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Opening Reception: Alan Crane: Lithographs from Mexico, 1940–1964

June 7, 5:00 pm7:00 pm

Hecho a Mano will exhibit the first ever exhibition of Mexican prints by the late artist Alan Horton Crane (1901–69), an American lithographer and illustrator whose finely-detailed work can be found in numerous institutions including the Library of Congress, Smithsonian, Carnegie Institute, Metropolitan Museum, New York Public Library, Brooklyn Museum, Boston Public Library, Trinity University, and the Fine Arts Museum of San Francisco.

Crane was born in Brooklyn, New York, and studied at Pratt Institute with European modernist Winold Reiss and Polish theater and film director Richard Boleslawski, with whom he also collaborated at various theater venues including the American Laboratory Theater. He spent the bulk of his life in New England, and much of his work centers on scenes of traditional life in Cape Ann, Massachusetts. Crane also traveled to Mexico on several occasions in the 1940s and 1950s, and created numerous lithographs of Mexican scenes and landscapes.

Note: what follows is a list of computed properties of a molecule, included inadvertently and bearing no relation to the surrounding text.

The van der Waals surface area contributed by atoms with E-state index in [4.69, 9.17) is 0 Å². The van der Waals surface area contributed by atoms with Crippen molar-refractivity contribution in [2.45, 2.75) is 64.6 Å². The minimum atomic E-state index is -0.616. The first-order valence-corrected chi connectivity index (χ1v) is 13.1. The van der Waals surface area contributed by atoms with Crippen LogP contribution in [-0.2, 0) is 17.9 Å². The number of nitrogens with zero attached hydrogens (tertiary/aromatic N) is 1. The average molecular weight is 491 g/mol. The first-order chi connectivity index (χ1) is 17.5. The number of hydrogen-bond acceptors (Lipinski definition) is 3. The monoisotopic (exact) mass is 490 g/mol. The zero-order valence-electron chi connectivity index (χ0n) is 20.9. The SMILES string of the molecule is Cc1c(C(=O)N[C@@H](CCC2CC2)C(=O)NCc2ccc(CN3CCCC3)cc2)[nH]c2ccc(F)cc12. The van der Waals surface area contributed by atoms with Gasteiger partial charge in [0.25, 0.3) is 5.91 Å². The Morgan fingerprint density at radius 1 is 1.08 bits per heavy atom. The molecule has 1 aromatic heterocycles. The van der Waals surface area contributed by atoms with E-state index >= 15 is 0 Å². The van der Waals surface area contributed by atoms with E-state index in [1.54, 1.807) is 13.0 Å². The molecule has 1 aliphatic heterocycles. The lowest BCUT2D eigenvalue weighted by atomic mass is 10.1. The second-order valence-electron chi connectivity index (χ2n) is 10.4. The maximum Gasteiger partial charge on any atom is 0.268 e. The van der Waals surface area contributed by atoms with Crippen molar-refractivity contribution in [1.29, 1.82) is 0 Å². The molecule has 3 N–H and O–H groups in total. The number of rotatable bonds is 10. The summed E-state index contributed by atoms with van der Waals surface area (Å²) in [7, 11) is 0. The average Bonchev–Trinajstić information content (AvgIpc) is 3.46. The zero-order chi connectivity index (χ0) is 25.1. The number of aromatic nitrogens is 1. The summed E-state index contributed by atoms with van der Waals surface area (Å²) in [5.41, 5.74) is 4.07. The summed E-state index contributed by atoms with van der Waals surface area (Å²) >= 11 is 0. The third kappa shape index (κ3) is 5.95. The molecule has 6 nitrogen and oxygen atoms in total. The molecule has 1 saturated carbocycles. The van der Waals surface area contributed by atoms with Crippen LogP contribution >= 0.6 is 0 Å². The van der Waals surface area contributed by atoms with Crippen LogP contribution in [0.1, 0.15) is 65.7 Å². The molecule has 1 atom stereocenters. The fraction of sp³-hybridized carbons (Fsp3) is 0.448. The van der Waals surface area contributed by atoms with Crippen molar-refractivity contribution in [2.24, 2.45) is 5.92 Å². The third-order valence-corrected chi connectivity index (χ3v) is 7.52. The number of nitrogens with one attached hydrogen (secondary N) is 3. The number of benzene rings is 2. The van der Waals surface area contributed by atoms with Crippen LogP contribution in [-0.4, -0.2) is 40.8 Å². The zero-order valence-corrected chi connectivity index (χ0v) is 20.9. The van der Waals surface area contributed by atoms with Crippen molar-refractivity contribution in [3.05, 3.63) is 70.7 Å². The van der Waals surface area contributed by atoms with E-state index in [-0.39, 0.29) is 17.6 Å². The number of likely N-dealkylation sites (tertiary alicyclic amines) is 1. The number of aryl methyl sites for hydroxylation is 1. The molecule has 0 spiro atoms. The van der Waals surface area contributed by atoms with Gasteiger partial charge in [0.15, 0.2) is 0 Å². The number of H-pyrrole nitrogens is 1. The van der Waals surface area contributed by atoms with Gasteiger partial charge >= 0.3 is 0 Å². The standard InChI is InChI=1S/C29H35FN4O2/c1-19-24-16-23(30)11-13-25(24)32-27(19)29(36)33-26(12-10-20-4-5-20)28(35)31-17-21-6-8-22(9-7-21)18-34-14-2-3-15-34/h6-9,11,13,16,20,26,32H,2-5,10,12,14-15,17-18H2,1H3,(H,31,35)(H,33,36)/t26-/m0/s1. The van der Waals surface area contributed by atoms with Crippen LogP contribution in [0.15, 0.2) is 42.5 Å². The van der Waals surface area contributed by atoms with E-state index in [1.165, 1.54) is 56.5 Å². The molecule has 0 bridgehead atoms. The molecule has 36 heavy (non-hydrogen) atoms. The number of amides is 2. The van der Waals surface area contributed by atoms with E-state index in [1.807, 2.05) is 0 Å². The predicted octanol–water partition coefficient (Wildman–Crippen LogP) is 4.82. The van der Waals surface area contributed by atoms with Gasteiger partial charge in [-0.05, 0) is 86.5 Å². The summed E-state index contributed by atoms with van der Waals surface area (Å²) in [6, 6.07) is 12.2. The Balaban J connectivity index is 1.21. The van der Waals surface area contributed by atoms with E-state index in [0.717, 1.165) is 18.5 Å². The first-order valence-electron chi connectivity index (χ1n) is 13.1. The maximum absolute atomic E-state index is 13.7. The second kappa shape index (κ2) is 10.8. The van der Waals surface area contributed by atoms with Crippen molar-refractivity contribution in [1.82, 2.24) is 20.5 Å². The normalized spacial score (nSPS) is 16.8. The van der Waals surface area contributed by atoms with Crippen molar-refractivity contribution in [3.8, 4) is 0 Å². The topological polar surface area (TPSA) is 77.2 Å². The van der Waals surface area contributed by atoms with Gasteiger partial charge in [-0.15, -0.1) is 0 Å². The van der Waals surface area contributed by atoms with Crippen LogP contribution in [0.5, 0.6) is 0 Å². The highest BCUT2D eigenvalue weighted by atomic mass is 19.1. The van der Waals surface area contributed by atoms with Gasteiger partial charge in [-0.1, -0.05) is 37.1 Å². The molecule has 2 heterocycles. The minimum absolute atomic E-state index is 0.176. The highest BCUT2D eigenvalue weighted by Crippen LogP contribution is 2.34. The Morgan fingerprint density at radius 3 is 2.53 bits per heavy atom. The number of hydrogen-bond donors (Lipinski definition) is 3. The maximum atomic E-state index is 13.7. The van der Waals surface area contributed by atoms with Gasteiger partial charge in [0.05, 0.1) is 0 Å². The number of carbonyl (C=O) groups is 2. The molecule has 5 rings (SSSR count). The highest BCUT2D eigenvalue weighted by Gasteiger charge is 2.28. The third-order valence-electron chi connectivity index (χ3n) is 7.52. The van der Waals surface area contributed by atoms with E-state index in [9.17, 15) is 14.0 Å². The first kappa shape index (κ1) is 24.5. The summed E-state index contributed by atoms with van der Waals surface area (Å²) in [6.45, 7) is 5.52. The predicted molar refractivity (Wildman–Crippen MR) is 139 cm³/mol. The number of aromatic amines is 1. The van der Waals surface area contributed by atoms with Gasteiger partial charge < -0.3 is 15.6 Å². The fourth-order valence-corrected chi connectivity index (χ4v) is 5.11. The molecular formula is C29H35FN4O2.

He was a member of the Society of American Graphic Artists, Print Club of Albany, Washington Print Makers, Prairie Print Makers, Guild of Boston Artists, Rockport Art Association, Salmagundi club, Audubon Artists, North Shore Arts Association, Philadelphia Watercolor Club, Rockport Art Association. He received prizes awarded by the Library of Congress, Salmagundi Club and the Rockport Art Association.

Crane exhibited widely between 1941 and 1956, and won numerous awards. He also created illustrations for books and magazines, and wrote and illustrated several children’s books of his own during this period. His books include Pepita Bonita (1942), Gloucester Joe (1943), Nick and Nan in Yucatan (1945) and A Carpet of Flowers (1955).

Crane is known for his mastery of technique and depth of field, creating prints with almost photographic precision and a delicate tonal balance. His work at Hecho a Mano will be a series of lithographs depicting scenes from Mexico, which he made between 1940 and 1964. Crane’s wife, Carlota Solarzano, donated most of Crane’s work to numerous public institutions following his passing.


June 7
5:00 pm—7:00 pm
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Hecho a Mano
129 W. Palace Ave
Santa Fe, 87501
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